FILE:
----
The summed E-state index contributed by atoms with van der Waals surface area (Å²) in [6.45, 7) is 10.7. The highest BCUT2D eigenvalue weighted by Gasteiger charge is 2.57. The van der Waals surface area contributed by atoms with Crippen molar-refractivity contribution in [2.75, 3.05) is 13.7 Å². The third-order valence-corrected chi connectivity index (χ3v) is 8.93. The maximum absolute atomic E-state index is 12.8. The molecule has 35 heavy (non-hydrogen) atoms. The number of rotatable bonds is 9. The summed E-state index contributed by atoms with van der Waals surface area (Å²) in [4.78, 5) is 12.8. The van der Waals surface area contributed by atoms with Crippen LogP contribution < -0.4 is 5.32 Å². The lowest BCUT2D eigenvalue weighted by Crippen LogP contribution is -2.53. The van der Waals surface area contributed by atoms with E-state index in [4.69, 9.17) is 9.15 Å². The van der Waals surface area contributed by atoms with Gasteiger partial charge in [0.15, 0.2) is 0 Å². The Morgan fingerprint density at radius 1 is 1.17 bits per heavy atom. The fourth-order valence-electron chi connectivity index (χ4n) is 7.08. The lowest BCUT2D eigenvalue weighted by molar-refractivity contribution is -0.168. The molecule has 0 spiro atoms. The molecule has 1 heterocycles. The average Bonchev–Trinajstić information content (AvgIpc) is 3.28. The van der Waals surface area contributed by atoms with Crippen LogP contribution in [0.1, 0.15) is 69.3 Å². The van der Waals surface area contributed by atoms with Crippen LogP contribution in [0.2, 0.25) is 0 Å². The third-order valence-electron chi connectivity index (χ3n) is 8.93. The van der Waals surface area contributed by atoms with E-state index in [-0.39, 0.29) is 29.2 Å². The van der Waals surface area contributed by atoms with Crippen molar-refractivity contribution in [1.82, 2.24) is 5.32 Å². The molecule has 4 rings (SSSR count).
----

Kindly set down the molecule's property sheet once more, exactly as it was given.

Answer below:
The summed E-state index contributed by atoms with van der Waals surface area (Å²) in [6.45, 7) is 10.7. The highest BCUT2D eigenvalue weighted by Gasteiger charge is 2.57. The van der Waals surface area contributed by atoms with Crippen molar-refractivity contribution in [2.75, 3.05) is 13.7 Å². The third-order valence-corrected chi connectivity index (χ3v) is 8.93. The maximum absolute atomic E-state index is 12.8. The molecule has 35 heavy (non-hydrogen) atoms. The number of rotatable bonds is 9. The summed E-state index contributed by atoms with van der Waals surface area (Å²) in [4.78, 5) is 12.8. The van der Waals surface area contributed by atoms with Crippen LogP contribution < -0.4 is 5.32 Å². The lowest BCUT2D eigenvalue weighted by Crippen LogP contribution is -2.53. The van der Waals surface area contributed by atoms with E-state index in [4.69, 9.17) is 9.15 Å². The van der Waals surface area contributed by atoms with Gasteiger partial charge in [0.15, 0.2) is 0 Å². The Morgan fingerprint density at radius 1 is 1.17 bits per heavy atom. The fourth-order valence-electron chi connectivity index (χ4n) is 7.08. The lowest BCUT2D eigenvalue weighted by molar-refractivity contribution is -0.168. The molecule has 0 spiro atoms. The molecule has 1 heterocycles. The average Bonchev–Trinajstić information content (AvgIpc) is 3.28. The van der Waals surface area contributed by atoms with Crippen LogP contribution in [0.1, 0.15) is 69.3 Å². The van der Waals surface area contributed by atoms with Crippen LogP contribution in [0.2, 0.25) is 0 Å². The third-order valence-electron chi connectivity index (χ3n) is 8.93. The van der Waals surface area contributed by atoms with E-state index in [-0.39, 0.29) is 29.2 Å². The van der Waals surface area contributed by atoms with Crippen molar-refractivity contribution in [1.82, 2.24) is 5.32 Å². The molecule has 4 rings (SSSR count).